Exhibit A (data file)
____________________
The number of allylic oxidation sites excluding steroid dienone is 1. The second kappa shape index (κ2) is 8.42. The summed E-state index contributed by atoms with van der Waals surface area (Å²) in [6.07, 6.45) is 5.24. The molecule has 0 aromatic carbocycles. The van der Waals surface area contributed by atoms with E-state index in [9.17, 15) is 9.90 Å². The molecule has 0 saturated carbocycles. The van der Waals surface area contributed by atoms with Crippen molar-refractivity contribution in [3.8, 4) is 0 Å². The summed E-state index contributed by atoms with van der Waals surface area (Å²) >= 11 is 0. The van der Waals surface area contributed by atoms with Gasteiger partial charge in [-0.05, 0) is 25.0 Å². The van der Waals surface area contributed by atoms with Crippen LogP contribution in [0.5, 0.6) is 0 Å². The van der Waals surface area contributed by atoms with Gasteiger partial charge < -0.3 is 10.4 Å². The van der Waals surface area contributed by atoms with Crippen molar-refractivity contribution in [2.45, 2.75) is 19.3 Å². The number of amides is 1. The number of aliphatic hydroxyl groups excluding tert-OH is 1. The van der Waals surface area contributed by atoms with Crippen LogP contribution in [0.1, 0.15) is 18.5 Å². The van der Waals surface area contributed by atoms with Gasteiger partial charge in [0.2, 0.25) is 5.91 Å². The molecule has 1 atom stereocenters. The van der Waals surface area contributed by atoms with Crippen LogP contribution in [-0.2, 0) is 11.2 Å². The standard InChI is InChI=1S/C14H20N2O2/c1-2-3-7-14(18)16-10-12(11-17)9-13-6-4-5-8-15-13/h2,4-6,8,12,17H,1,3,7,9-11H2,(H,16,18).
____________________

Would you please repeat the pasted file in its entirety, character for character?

The number of allylic oxidation sites excluding steroid dienone is 1. The second kappa shape index (κ2) is 8.42. The summed E-state index contributed by atoms with van der Waals surface area (Å²) in [6.07, 6.45) is 5.24. The molecule has 0 aromatic carbocycles. The van der Waals surface area contributed by atoms with E-state index in [9.17, 15) is 9.90 Å². The molecule has 0 saturated carbocycles. The van der Waals surface area contributed by atoms with Crippen molar-refractivity contribution in [3.8, 4) is 0 Å². The summed E-state index contributed by atoms with van der Waals surface area (Å²) >= 11 is 0. The van der Waals surface area contributed by atoms with Gasteiger partial charge in [-0.05, 0) is 25.0 Å². The van der Waals surface area contributed by atoms with Crippen LogP contribution in [0.5, 0.6) is 0 Å². The van der Waals surface area contributed by atoms with Gasteiger partial charge < -0.3 is 10.4 Å². The van der Waals surface area contributed by atoms with Crippen molar-refractivity contribution in [2.45, 2.75) is 19.3 Å². The number of amides is 1. The number of aliphatic hydroxyl groups excluding tert-OH is 1. The van der Waals surface area contributed by atoms with Crippen LogP contribution in [0.1, 0.15) is 18.5 Å². The van der Waals surface area contributed by atoms with Gasteiger partial charge in [0.2, 0.25) is 5.91 Å². The molecule has 1 atom stereocenters. The van der Waals surface area contributed by atoms with Crippen LogP contribution in [-0.2, 0) is 11.2 Å². The standard InChI is InChI=1S/C14H20N2O2/c1-2-3-7-14(18)16-10-12(11-17)9-13-6-4-5-8-15-13/h2,4-6,8,12,17H,1,3,7,9-11H2,(H,16,18).